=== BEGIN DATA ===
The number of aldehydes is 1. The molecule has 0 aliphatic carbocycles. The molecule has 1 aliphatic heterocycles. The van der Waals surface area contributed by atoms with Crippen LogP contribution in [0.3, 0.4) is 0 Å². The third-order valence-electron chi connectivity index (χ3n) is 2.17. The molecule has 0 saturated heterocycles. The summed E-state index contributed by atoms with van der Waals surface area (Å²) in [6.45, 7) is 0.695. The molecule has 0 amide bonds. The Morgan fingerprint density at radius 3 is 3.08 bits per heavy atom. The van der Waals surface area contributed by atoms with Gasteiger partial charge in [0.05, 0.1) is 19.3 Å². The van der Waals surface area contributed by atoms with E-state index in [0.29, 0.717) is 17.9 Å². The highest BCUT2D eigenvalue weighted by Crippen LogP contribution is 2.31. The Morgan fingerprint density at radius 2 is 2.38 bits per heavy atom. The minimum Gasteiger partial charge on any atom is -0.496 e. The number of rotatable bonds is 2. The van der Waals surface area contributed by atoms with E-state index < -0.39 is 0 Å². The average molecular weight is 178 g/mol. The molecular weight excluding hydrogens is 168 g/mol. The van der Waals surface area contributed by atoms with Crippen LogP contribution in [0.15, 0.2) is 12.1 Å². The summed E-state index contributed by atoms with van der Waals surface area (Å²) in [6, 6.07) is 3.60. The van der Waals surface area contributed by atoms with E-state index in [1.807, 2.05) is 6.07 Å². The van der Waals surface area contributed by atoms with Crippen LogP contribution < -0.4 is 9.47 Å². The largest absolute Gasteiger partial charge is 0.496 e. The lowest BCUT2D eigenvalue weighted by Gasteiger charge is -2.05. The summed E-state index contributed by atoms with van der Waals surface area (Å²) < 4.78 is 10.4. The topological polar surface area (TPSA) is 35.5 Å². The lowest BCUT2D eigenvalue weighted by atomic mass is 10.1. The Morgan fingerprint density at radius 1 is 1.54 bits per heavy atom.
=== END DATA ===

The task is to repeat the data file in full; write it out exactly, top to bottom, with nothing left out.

The number of aldehydes is 1. The molecule has 0 aliphatic carbocycles. The molecule has 1 aliphatic heterocycles. The van der Waals surface area contributed by atoms with Crippen LogP contribution in [0.3, 0.4) is 0 Å². The third-order valence-electron chi connectivity index (χ3n) is 2.17. The molecule has 0 saturated heterocycles. The summed E-state index contributed by atoms with van der Waals surface area (Å²) in [6.45, 7) is 0.695. The molecule has 0 amide bonds. The Morgan fingerprint density at radius 3 is 3.08 bits per heavy atom. The van der Waals surface area contributed by atoms with Gasteiger partial charge in [0.05, 0.1) is 19.3 Å². The van der Waals surface area contributed by atoms with E-state index in [0.29, 0.717) is 17.9 Å². The highest BCUT2D eigenvalue weighted by Crippen LogP contribution is 2.31. The Morgan fingerprint density at radius 2 is 2.38 bits per heavy atom. The minimum Gasteiger partial charge on any atom is -0.496 e. The number of rotatable bonds is 2. The van der Waals surface area contributed by atoms with E-state index < -0.39 is 0 Å². The average molecular weight is 178 g/mol. The molecular weight excluding hydrogens is 168 g/mol. The van der Waals surface area contributed by atoms with Crippen LogP contribution in [0.15, 0.2) is 12.1 Å². The summed E-state index contributed by atoms with van der Waals surface area (Å²) in [6, 6.07) is 3.60. The van der Waals surface area contributed by atoms with E-state index in [1.807, 2.05) is 6.07 Å². The van der Waals surface area contributed by atoms with Crippen LogP contribution < -0.4 is 9.47 Å². The largest absolute Gasteiger partial charge is 0.496 e. The lowest BCUT2D eigenvalue weighted by Gasteiger charge is -2.05. The summed E-state index contributed by atoms with van der Waals surface area (Å²) < 4.78 is 10.4. The topological polar surface area (TPSA) is 35.5 Å². The lowest BCUT2D eigenvalue weighted by atomic mass is 10.1. The Morgan fingerprint density at radius 1 is 1.54 bits per heavy atom.